Man killed helping stranger amid wedding feud violence, court hears

<span>Chris Marriott with his wife Bryony Marriott. Chris died instantly when he tried to help Nafeesa Jhangur, who was seriously injured alongside five others.</span><span>Photograph: Family Handout/PA</span>
Chris Marriott with his wife Bryony Marriott. Chris died instantly when he tried to help Nafeesa Jhangur, who was seriously injured alongside five others.Photograph: Family Handout/PA

A man was killed as he tried to help a stranger apparently injured during a feud between two families over a wedding, a court has heard.

Chris Marriott, 46, died after going to the aid of a woman lying motionless in the street, a jury at Sheffield crown court was told on Tuesday.

The prosecutor Tom Storey KC said Marriott was killed by a car driven and “used as a weapon” by the defendant Hassan Jhangur, 24.

Marriott died instantly and the woman he was helping, the defendant’s sister Nafeesa Jhangur, was seriously injured.

Jhangur has denied the murder and manslaughter of Marriott but admitted causing his death by dangerous driving, the jury heard.

Storey said the background to the events which took place on 27 December last year was a dispute between two families over a wedding that took place that morning between Hasan Khan and Amani Jhangur, a sister of the accused.

Marriott had been out for a post-Christmas walk with his wife and family. One of his children wanted to try out a new skateboard.

After spotting a woman apparently lying motionless in the street Marriott went to help along with Alison Norris, a passing off-duty midwife.

Storey said that Jhangur drove his Seat Ibiza car towards people in the street before getting out of the car and attacking Hasan Khan with a knife, causing serious injuries.

The jury heard that the car first hit Riasat Khan, father of Hasan, who was sent “cartwheeling” over the bonnet.

The prosecutor said: “The Seat Ibiza drove right over Chris Marriott, almost certainly killing him instantly.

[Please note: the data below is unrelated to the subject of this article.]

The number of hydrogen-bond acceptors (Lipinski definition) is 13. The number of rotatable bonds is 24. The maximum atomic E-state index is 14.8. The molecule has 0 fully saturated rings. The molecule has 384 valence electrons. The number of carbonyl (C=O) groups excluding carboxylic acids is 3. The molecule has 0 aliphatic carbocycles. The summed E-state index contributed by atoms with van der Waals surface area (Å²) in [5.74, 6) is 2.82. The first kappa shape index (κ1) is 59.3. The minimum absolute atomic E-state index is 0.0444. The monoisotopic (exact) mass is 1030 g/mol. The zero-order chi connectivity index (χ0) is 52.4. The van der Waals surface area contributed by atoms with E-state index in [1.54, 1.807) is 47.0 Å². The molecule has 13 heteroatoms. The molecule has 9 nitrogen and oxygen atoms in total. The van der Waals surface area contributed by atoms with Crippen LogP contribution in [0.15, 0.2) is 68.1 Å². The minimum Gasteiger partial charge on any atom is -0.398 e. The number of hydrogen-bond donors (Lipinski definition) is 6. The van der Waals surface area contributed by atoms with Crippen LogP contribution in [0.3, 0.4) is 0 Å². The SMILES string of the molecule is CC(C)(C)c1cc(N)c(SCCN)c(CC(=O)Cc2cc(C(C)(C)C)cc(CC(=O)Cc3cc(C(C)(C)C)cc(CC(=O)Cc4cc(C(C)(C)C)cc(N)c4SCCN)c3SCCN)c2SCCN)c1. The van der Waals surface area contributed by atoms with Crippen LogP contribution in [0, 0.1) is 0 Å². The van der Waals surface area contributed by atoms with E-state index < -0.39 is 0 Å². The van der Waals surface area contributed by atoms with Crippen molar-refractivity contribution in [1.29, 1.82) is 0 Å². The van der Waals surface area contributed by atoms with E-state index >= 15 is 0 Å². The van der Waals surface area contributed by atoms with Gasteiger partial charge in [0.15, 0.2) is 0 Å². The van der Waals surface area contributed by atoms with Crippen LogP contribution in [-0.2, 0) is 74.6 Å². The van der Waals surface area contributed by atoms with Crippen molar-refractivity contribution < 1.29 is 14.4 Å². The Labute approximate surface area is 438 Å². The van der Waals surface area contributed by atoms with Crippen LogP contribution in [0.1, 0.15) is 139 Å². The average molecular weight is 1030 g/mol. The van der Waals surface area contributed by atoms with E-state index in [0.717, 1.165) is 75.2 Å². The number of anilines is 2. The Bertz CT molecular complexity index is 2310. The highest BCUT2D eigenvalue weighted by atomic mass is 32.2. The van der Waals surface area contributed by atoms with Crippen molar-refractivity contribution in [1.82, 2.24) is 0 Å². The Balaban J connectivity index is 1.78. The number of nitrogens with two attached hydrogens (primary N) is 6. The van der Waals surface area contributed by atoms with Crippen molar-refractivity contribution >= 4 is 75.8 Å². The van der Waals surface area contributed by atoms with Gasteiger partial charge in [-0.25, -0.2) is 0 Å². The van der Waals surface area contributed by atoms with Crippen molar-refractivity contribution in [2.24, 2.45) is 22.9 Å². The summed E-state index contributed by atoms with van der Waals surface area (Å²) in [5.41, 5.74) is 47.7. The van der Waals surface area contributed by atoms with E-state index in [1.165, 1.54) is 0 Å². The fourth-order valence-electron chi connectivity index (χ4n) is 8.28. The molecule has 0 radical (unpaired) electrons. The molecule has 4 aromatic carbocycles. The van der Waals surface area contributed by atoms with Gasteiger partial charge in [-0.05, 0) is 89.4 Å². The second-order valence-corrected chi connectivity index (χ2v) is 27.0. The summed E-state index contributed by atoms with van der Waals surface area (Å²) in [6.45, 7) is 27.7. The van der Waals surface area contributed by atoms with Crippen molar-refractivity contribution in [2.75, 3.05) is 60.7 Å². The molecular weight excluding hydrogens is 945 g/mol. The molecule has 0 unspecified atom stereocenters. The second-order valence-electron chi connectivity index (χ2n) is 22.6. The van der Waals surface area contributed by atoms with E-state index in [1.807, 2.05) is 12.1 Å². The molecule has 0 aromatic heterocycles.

“It also drove over Nafeesa Jhangur, who was very seriously injured, and it either drove over or collided with both Ambreen Jhangur (the defendant’s mother) and Alison Norris, both of whom were seriously injured.

“Once his vehicle had come to a halt, Hassan Jhangur got out of it, armed with a knife which he then used to stab the son of Riasat Khan, Hasan Khan, stabbing him several times to the side of his head and to the left side of his chest, puncturing his lung in the process.”

Storey said: “Hassan Jhangur’s actions demonstrate that he intended to kill that day. His primary target seems to have been Hasan Khan, but he was clearly prepared to use his car as a weapon, intending to cause at least really serious harm to others.”

The jury heard that Amaani Jhangur had fallen out with her family about the wedding and they did not attend.

As the Khan family celebrated the wedding at their Sheffield home, Ambreen Jhangur, the mother of the bride, arrived and dumped a bag of clothes on the drive in bin liners before driving off.

Later, she returned with her daughter Nafeesa, again throwing items on to the drive.

The prosecutor said that an argument developed which led to grappling and Nafeesa falling to the ground.

Jhangur also denies attempting to murder Hasan Khan and wounding him with intent. He has pleaded not guilty to four charges of causing grievous bodily harm with intent.

He has admitted causing serious injury to Alison Norris, Ambreen Jhangur, Nafeesa Jhangur and Riasat Khan by dangerous driving.

Jhangur appeared in the dock alongside his father, Mohammed Jhangur, 56, who denies perverting the course of justice. The charge relates to him allegedly concealing a knife.

The trial continues.